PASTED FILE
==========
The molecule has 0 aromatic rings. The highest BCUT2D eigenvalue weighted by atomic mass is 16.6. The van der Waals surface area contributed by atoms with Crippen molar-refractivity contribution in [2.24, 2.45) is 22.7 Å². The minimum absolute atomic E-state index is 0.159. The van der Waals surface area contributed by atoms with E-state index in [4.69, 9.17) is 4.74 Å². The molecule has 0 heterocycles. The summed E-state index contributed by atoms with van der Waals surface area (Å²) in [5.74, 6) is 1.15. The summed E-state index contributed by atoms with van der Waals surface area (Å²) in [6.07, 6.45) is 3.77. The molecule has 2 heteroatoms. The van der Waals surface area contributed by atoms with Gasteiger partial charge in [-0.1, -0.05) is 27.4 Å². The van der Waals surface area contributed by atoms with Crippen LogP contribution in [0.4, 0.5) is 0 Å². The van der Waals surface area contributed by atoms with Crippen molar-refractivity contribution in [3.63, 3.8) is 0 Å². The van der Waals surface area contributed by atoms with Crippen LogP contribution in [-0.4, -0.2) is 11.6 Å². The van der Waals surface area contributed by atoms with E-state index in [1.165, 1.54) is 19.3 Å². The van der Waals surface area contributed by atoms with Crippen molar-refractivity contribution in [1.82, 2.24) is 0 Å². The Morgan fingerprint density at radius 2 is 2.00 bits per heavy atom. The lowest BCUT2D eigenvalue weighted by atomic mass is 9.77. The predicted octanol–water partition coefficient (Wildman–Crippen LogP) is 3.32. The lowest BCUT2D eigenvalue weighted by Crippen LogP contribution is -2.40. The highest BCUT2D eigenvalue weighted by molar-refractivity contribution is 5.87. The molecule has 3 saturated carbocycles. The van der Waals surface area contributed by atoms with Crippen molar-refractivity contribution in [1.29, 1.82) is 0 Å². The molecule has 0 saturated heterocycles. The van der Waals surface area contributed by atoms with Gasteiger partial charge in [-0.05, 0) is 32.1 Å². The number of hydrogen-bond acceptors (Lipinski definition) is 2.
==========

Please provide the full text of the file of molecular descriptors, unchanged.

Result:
The molecule has 0 aromatic rings. The highest BCUT2D eigenvalue weighted by atomic mass is 16.6. The van der Waals surface area contributed by atoms with Crippen molar-refractivity contribution in [2.24, 2.45) is 22.7 Å². The minimum absolute atomic E-state index is 0.159. The van der Waals surface area contributed by atoms with E-state index in [4.69, 9.17) is 4.74 Å². The molecule has 0 heterocycles. The summed E-state index contributed by atoms with van der Waals surface area (Å²) in [5.74, 6) is 1.15. The summed E-state index contributed by atoms with van der Waals surface area (Å²) in [6.07, 6.45) is 3.77. The molecule has 2 heteroatoms. The van der Waals surface area contributed by atoms with Gasteiger partial charge in [-0.1, -0.05) is 27.4 Å². The van der Waals surface area contributed by atoms with Crippen LogP contribution in [0.4, 0.5) is 0 Å². The van der Waals surface area contributed by atoms with Crippen molar-refractivity contribution in [3.63, 3.8) is 0 Å². The van der Waals surface area contributed by atoms with Crippen LogP contribution in [-0.4, -0.2) is 11.6 Å². The van der Waals surface area contributed by atoms with E-state index in [1.165, 1.54) is 19.3 Å². The van der Waals surface area contributed by atoms with Crippen molar-refractivity contribution in [1.82, 2.24) is 0 Å². The Morgan fingerprint density at radius 2 is 2.00 bits per heavy atom. The lowest BCUT2D eigenvalue weighted by atomic mass is 9.77. The predicted octanol–water partition coefficient (Wildman–Crippen LogP) is 3.32. The lowest BCUT2D eigenvalue weighted by Crippen LogP contribution is -2.40. The highest BCUT2D eigenvalue weighted by molar-refractivity contribution is 5.87. The molecule has 3 saturated carbocycles. The van der Waals surface area contributed by atoms with Crippen molar-refractivity contribution in [1.29, 1.82) is 0 Å². The molecule has 0 saturated heterocycles. The van der Waals surface area contributed by atoms with Gasteiger partial charge in [-0.05, 0) is 32.1 Å². The number of hydrogen-bond acceptors (Lipinski definition) is 2.